The Washington Post

James J. Cromwell, prominent Montgomery County lawyer, dies

James J. Cromwell, a Montgomery County lawyer who served as president of the county’s bar association during the 1980s and was prominent on area boards and in professional organizations, died Oct. 30 at the Arden Courts assisted living facility in Potomac. He was 77.

He had Alzheimer’s disease and lung cancer, said his son David Cromwell.

Mr. Cromwell was a general law practitioner who developed an expertise in business litigation and family law. He was a partner in a Silver Spring law firm for many years and worked of counsel from 1992 to 2010 in the Rockville office of Miles and Stockbridge, a Baltimore-based law firm.

During the early 1980s, he served as president of the Montgomery County Bar Association and led an effort to provide free legal help to poor people in Maryland. In the mid-1990s, Mr. Cromwell chaired a state commission on the future of the Maryland courts. He was a past chairman of the Attorney Grievance Commission of Maryland. He was elected to the American College of Trial Lawyers.

In 1997, Mr. Cromwell received an award from the Maryland Bar Foundation for his “outstanding leadership in working to improve government and the administration of justice,” according to the organization’s Web site.

James J. Cromwell, a Montgomery County lawyer who served as president of the county’s bar association during the 1980s and was prominent on area boards and professional organizations, died Oct. 30. He was 77. (Family Photo)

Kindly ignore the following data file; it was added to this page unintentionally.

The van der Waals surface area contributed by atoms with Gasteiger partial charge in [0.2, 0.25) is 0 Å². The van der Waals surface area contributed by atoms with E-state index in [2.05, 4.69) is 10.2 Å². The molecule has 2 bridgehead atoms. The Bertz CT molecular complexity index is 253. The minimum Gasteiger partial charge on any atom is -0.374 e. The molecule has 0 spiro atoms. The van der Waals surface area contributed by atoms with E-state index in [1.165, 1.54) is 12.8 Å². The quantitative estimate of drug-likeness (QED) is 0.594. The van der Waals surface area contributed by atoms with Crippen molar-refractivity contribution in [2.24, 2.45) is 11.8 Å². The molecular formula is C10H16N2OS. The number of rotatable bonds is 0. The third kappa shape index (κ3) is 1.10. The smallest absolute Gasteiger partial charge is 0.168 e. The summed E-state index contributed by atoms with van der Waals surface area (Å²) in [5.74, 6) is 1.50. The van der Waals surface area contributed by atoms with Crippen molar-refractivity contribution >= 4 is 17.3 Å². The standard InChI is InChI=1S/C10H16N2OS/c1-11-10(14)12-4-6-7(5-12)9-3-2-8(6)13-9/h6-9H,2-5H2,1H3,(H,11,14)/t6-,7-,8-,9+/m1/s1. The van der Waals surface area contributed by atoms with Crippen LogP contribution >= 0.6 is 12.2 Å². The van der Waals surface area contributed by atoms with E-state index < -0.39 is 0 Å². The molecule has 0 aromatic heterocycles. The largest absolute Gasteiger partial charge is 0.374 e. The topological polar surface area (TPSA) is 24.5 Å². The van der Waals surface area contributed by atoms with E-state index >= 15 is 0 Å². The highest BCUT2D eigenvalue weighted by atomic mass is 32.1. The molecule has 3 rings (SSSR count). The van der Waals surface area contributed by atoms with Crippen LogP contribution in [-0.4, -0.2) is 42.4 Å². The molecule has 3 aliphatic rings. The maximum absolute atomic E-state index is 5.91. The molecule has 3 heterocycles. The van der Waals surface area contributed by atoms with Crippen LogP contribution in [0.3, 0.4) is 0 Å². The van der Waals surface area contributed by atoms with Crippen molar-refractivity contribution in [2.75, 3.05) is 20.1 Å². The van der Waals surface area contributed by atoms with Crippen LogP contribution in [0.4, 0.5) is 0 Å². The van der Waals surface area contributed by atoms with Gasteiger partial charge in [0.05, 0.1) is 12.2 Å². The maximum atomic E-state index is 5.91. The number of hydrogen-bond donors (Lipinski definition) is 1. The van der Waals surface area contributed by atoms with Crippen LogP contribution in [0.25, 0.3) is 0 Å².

James Julian Cromwell was born in Rockville on Feb. 19, 1935. He was a 1953 graduate of the private St. Albans School in Washington and later served as board chairman of St. Albans.

He was a 1957 graduate of the University of Virginia and a 1959 graduate of its law school. After Army service, Mr. Cromwell worked for the Rockville law firm Simpson and Simpson. In the early and mid-1960s, he served as deputy state’s attorney in Montgomery County. In 1970, while in private practice, he argued a case before the U.S. Supreme Court.

Mr. Cromwell served as board chairman of Suburban Hospital in Bethesda and the National Rehabilitation Hospital. He was a past board member of the Chevy Chase Club.

His wife of 32 years, Barbara Betts Cromwell, was killed in 1995 during a robbery while on vacation in St. Croix, in the U.S. Virgin Islands. Two teenagers were convicted of her murder.

Survivors include his wife of 14 years, Louise Mathews Cromwell of Bethesda; three children from his first marriage, Elisabeth Lawrence Cromwell of Gaithersburg and James J. Cromwell Jr. and David Cromwell, both of Potomac; a brother, Stephen Cromwell of Leisure World retirement community in Silver Spring; a sister, Elaine Cromwell of Bethesda; and eight grandchildren.

T. Rees Shapiro is an education reporter.

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